CFAC is the only U.S. Navy base in the Republic of Korea and is located on the southern coast of the peninsula with approximately 120 Sailors and their families on station.

CFAC's mission is to provide on-peninsula service, expertise and material support to the fleet, Sailors, Department of Navy civilians and the U.S.-ROK alliance through joint armistice, training exercises, and contingency operations.

Prompt, Precise, Prepared: The Way of George Washington's Personnel Department




By Mass Communication Specialist Seaman Apprentice Oscar Albert Moreno Jr.

PACIFIC OCEAN (NNS) -- Inside an office on the third deck of the U.S. Navy's forward-deployed aircraft carrier USS George Washington (CVN 73) lies the ship's personnel office, diligently working around-the-clock to guarantee Sailors receive all their Navy benefits.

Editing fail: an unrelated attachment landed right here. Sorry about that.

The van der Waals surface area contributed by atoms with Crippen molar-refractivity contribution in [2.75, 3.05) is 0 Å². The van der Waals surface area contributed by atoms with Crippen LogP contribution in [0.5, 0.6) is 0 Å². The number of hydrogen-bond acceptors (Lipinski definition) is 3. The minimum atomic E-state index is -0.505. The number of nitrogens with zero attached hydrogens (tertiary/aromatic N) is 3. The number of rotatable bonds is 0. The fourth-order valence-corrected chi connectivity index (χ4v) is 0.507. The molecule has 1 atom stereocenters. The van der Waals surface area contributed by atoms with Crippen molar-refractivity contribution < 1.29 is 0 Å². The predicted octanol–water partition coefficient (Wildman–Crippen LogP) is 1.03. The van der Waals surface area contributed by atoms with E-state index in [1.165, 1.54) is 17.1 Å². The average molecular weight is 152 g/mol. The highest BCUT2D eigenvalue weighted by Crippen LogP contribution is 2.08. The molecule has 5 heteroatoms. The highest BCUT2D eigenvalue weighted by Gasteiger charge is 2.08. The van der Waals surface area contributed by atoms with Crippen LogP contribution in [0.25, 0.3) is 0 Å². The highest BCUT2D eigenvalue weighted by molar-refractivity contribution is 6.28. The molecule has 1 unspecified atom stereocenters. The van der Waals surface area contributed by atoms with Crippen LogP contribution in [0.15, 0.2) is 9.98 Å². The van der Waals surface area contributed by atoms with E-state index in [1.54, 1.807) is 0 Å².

Personnel specialists aboard George Washington make Sailors a priority to ensure documents are accurately and promptly processed.

"When it comes to our work, we try to keep everything on schedule and precise," said Personnel Specialist 3rd Alex Parkes, from Silver Spring, Maryland. "Our timeliness is an overall representation of our department; we look better the more efficient and effective we are."

For about three grading cycles, George Washington's personnel department was graded 100 percent by the Field Exception Group, the afloat training group for administration departments that grades departments in terms of performance.

"Our department is graded on how fast and accurate we process paperwork," said Parkes. "Our three perfect scores prove how hard our department works."

Personnel also ensure that Sailors get their pay in an accurate and timely manner.

"We find joy in making sure all our Sailors are taken care of," said Personnel Specialist Seaman Jared Batemon, from Sallisaw, Oklahoma. "Sailors don't perform to their best ability if their minds are worried about their next paycheck."